Global collaborationis key to tacklingthe climate crisis - Drax

Global collaboration
is key to tackling
the climate crisis

The need for thinking that transcends borders will create opportunities for governments and businesses to tackle the climate crisis, says Drax CEO Will Gardiner

Top Stories

Leaders from 40 countries are meeting today, albeit virtually, as part of President Joe Biden’s Leaders’ Summit on Climate. The event provides an opportunity for world leaders to reaffirm global efforts in the fight against climate change, set a clear pathway to net zero emissions, while creating jobs and ensuring a just transition.

Since taking office President Biden has made bold climate commitments and brought the United States back into the Paris Agreement. Ahead of the two-day summit, he announced an ambitious 2030 emissions target and new Nationally Determined Contributions. The US joins other countries that have announced significant reduction goals. For example, the EU committed to reduce its emissions by at least 55%, also South Korea, Japan and China have all set net-zero targets by mid-century.

Here in the UK, Prime Minister Boris Johnson this week outlined new climate commitments that will be enshrined in law. The ambitious new targets will see carbon emissions cut by 78% by 2035, almost 15 years earlier than previously planned. If delivered, this commitment which is in-line with the recommendations of the Climate Change Committee’s sixth carbon budget will put the UK at the forefront of climate action, and for the first time the targets include international aviation and shipping.

What makes climate change so difficult to tackle is that it requires collaboration from many different parties on a global scale never seen before. As a UK-North American sustainable energy company, with communities on both sides of the Atlantic, at Drax we are keenly aware of the need for thinking that transcends borders, creating a global opportunity for businesses and governments to work together towards a shared climate goal. That’s why we joined other businesses and investors in an open letter supporting the US government’s ambitious climate actions.

Collaboration between countries and industries

It’s widely recognised that negative emissions technologies will be key to global efforts to combat climate change.

At Drax we’re pioneering the negative emissions technology bioenergy with carbon capture and storage (BECCS) at our power station in North Yorkshire, which when up and running in 2027 will capture millions of tonnes of carbon dioxide (CO2) per year, sending it for secure storage, permanently locking it away deep under the North Sea.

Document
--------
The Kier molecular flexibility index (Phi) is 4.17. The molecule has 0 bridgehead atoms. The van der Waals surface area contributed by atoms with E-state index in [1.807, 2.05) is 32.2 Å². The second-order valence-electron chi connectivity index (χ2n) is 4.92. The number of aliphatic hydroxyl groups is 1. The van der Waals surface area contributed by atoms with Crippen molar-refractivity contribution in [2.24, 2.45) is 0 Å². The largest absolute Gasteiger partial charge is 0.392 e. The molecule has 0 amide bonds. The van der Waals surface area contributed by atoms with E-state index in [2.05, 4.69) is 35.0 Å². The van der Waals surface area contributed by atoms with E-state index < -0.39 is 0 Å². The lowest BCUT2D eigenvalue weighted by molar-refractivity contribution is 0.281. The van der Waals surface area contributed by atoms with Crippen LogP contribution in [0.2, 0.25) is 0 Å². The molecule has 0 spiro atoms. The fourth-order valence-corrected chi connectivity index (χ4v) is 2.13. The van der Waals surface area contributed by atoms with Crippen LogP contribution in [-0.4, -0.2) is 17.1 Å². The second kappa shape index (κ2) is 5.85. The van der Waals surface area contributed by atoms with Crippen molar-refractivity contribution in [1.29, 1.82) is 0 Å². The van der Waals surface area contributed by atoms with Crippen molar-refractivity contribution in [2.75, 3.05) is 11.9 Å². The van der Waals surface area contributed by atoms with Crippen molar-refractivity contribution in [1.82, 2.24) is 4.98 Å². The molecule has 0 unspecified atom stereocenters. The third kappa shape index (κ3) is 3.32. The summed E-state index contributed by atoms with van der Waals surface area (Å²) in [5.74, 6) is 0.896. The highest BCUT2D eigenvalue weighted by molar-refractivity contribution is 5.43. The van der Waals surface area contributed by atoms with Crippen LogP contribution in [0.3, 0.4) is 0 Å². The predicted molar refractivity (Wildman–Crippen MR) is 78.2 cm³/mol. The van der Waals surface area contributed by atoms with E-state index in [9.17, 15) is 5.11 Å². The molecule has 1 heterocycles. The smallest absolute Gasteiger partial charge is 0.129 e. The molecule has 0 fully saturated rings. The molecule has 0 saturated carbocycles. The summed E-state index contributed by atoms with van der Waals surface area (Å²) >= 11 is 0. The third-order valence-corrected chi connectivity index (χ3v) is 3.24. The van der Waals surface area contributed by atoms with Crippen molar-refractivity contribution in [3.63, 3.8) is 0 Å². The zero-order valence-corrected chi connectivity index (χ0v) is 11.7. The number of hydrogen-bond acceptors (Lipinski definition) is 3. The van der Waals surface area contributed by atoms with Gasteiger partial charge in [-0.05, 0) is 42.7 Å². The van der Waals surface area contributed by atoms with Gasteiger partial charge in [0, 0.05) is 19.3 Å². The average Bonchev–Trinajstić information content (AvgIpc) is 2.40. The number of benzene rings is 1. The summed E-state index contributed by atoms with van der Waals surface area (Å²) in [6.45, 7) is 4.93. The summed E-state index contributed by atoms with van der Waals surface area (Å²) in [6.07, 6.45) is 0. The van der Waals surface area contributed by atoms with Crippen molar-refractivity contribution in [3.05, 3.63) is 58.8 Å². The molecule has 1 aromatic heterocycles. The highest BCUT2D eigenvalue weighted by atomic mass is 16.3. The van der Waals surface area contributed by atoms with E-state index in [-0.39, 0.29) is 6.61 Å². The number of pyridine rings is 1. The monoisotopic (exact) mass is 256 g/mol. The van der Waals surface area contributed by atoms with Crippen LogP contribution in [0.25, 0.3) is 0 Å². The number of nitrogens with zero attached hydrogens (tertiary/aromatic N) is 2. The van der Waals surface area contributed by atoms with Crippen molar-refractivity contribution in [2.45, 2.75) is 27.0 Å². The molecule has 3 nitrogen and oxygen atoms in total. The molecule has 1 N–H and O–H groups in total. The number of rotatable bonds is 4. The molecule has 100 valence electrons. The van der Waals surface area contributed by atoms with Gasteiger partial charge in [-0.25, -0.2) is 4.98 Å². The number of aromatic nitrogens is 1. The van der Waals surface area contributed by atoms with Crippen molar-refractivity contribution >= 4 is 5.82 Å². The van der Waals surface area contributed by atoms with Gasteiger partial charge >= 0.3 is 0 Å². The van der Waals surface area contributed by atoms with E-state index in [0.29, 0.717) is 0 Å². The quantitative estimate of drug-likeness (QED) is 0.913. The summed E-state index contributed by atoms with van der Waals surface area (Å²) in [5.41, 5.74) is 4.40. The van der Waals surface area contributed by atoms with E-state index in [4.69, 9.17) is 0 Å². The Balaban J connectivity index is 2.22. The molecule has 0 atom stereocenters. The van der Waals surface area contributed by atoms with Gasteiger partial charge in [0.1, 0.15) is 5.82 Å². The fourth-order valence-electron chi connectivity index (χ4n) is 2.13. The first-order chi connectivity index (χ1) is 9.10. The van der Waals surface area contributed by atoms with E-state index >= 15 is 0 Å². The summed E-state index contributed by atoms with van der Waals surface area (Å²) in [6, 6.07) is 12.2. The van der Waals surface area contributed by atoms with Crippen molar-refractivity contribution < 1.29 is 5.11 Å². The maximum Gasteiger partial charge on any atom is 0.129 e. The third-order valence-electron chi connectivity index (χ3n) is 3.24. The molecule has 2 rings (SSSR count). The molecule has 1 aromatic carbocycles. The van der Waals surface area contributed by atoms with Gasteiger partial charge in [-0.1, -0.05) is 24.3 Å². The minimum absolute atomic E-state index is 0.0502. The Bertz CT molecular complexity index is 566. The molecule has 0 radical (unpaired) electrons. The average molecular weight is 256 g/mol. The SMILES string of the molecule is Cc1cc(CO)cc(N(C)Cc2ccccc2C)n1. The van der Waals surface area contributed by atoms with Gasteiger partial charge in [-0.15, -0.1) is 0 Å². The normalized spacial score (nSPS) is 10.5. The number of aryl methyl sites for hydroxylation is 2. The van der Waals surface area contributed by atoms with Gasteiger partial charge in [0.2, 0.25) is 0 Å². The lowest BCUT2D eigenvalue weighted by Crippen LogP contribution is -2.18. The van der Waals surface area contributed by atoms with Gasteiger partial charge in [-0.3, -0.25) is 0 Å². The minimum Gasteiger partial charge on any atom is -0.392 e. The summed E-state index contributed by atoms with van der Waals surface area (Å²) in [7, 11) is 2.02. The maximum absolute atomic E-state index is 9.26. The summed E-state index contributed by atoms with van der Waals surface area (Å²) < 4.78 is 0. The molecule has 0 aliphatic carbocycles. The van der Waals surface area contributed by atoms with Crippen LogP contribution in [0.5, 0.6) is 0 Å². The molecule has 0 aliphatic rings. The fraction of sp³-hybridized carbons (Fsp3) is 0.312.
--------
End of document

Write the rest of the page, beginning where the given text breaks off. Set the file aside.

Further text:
Experts on both sides of the Atlantic consider BECCS essential for reaching net zero. The UK’s Climate Change Committee says it will play a major role in removing CO2 emissions that will remain in the UK economy after 2050 from industries such as aviation and agriculture that will be difficult to fully decarbonise. Meanwhile, a report published last year by New York’s Columbia University revealed that rapid development of BECCS is needed within the next 10 years in order to curb climate change and a recent report from Baringa, commissioned by Drax, showed it will be a lot more expensive for the UK to reach its legally binding fifth carbon budget between 2028 and 2031 without BECCS.

A shared economic opportunity

Globally as many as 65 million well-paid jobs could be created through investment in clean energy systems. In the UK, BECCS and negative emissions are not just essential in preventing the impact of climate change but will also be a key component of a post-Covid economy.

Government and private investments in clean energy technologies can create thousands of well-paid jobs, new careers, education opportunities and upskill workforces. Developing BECCS at Drax Power Station, for example, would support around 17,000 jobs during the peak of construction in 2028, including roles in construction, local supply chains and the wider economy. It would also act as an anchor project for the Zero Carbon Humber initiative, which aims to create the world’s first net zero industrial cluster. Developing a carbon capture, usage, and storage (CCUS) and hydrogen industrial cluster could spearhead the creation and support of tens of thousands of jobs across the Humber region and more than 200,000 around the UK in 2039.

Under the Humber Bridge

Additional jobs would be supported and created throughout our international supply chain. This includes the rail, shipping and forestry industries that are integral to rural communities in the US South and Western Canada.

A global company

As a British-North American company, Drax embodies the positive impact that clean energy investments have. We directly employ 3,400 people in the US, Canada, and the UK, and indirectly support thousands of families through our supply chains on both sides of the Atlantic. Drax is strongly committed to supporting the communities where we operate by investing in local initiatives to support the environment, jobs, education, and skills.

From the working forests of the US South and Western Canada to the Yorkshire and Humber region, and Scotland, we have a world-leading ambition to be carbon negative by 2030. At Drax, we believe the challenge of climate change is an opportunity to improve the environment we live in. We have reduced our greenhouse gas emissions by over 80% and transformed into Europe’s largest decarbonisation project. Drax Power Station is the most advanced BECCS project in the world and we stand ready to invest in this cutting-edge carbon capture and removal technology. We can then share our expertise with the rest of the world – a world where major economies are committing to a net zero future and benefiting from a green economic recovery.

If we are to reach the targets set in Paris, global leaders must lock in this opportunity and make this the decade of delivery.